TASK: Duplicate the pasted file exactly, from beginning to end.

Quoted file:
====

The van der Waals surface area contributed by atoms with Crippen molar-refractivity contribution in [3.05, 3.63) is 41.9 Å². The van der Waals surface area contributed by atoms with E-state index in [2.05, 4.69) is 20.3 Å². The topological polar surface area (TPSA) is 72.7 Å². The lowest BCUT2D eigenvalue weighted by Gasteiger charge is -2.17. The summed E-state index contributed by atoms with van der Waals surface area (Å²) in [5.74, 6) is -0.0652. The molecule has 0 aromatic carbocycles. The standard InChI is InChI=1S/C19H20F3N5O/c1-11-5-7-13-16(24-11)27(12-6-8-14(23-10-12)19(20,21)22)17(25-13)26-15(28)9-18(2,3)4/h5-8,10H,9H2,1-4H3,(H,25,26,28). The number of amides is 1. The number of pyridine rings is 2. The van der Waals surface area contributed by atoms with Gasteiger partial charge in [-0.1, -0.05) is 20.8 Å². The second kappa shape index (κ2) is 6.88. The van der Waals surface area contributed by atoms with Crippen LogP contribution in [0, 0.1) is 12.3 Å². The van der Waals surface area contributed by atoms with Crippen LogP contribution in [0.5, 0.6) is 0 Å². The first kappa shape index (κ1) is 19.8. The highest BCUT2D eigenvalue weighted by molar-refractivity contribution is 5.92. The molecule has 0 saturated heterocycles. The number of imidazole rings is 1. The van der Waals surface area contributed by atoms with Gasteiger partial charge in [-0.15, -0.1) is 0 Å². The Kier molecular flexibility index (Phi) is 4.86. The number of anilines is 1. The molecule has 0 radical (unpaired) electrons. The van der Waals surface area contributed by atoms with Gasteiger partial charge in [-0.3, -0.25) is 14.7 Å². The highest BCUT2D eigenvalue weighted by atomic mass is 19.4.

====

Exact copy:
The van der Waals surface area contributed by atoms with Crippen molar-refractivity contribution in [3.05, 3.63) is 41.9 Å². The van der Waals surface area contributed by atoms with E-state index in [2.05, 4.69) is 20.3 Å². The topological polar surface area (TPSA) is 72.7 Å². The lowest BCUT2D eigenvalue weighted by Gasteiger charge is -2.17. The summed E-state index contributed by atoms with van der Waals surface area (Å²) in [5.74, 6) is -0.0652. The molecule has 0 aromatic carbocycles. The standard InChI is InChI=1S/C19H20F3N5O/c1-11-5-7-13-16(24-11)27(12-6-8-14(23-10-12)19(20,21)22)17(25-13)26-15(28)9-18(2,3)4/h5-8,10H,9H2,1-4H3,(H,25,26,28). The number of amides is 1. The number of pyridine rings is 2. The van der Waals surface area contributed by atoms with Gasteiger partial charge in [-0.1, -0.05) is 20.8 Å². The second kappa shape index (κ2) is 6.88. The van der Waals surface area contributed by atoms with Crippen LogP contribution in [0, 0.1) is 12.3 Å². The van der Waals surface area contributed by atoms with Crippen LogP contribution in [0.5, 0.6) is 0 Å². The first kappa shape index (κ1) is 19.8. The highest BCUT2D eigenvalue weighted by molar-refractivity contribution is 5.92. The molecule has 0 saturated heterocycles. The number of imidazole rings is 1. The van der Waals surface area contributed by atoms with Gasteiger partial charge in [-0.15, -0.1) is 0 Å². The Kier molecular flexibility index (Phi) is 4.86. The number of anilines is 1. The molecule has 0 radical (unpaired) electrons. The van der Waals surface area contributed by atoms with Gasteiger partial charge in [-0.3, -0.25) is 14.7 Å². The highest BCUT2D eigenvalue weighted by atomic mass is 19.4.